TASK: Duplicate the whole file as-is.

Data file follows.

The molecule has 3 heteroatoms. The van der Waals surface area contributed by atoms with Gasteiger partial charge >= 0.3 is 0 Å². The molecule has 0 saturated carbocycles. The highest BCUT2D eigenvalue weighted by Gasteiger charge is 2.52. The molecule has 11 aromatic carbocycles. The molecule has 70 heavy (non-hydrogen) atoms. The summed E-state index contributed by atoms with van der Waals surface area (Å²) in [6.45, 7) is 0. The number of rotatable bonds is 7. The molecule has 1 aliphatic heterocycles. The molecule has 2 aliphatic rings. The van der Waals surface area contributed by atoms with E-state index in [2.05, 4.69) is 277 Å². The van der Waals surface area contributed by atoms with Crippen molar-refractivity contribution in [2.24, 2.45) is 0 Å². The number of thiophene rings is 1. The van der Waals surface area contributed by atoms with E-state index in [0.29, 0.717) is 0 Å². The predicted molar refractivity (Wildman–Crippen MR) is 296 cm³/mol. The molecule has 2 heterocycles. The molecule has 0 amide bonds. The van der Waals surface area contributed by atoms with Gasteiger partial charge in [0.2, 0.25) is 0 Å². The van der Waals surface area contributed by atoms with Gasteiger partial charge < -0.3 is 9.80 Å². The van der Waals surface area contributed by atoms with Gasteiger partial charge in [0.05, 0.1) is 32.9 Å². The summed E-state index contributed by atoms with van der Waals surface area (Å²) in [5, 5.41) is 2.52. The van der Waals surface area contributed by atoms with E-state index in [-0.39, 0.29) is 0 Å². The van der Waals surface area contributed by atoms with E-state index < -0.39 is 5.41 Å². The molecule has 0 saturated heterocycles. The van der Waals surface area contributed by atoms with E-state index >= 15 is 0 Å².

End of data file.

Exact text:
The molecule has 3 heteroatoms. The van der Waals surface area contributed by atoms with Gasteiger partial charge >= 0.3 is 0 Å². The molecule has 0 saturated carbocycles. The highest BCUT2D eigenvalue weighted by Gasteiger charge is 2.52. The molecule has 11 aromatic carbocycles. The molecule has 70 heavy (non-hydrogen) atoms. The summed E-state index contributed by atoms with van der Waals surface area (Å²) in [6.45, 7) is 0. The number of rotatable bonds is 7. The molecule has 1 aliphatic heterocycles. The molecule has 2 aliphatic rings. The van der Waals surface area contributed by atoms with E-state index in [2.05, 4.69) is 277 Å². The van der Waals surface area contributed by atoms with Crippen molar-refractivity contribution in [2.24, 2.45) is 0 Å². The number of thiophene rings is 1. The van der Waals surface area contributed by atoms with E-state index in [0.29, 0.717) is 0 Å². The predicted molar refractivity (Wildman–Crippen MR) is 296 cm³/mol. The molecule has 2 heterocycles. The molecule has 0 amide bonds. The van der Waals surface area contributed by atoms with Gasteiger partial charge in [0.2, 0.25) is 0 Å². The van der Waals surface area contributed by atoms with Gasteiger partial charge < -0.3 is 9.80 Å². The van der Waals surface area contributed by atoms with Gasteiger partial charge in [0.05, 0.1) is 32.9 Å². The summed E-state index contributed by atoms with van der Waals surface area (Å²) in [5, 5.41) is 2.52. The van der Waals surface area contributed by atoms with E-state index in [-0.39, 0.29) is 0 Å². The van der Waals surface area contributed by atoms with E-state index < -0.39 is 5.41 Å². The molecule has 0 saturated heterocycles. The van der Waals surface area contributed by atoms with E-state index >= 15 is 0 Å².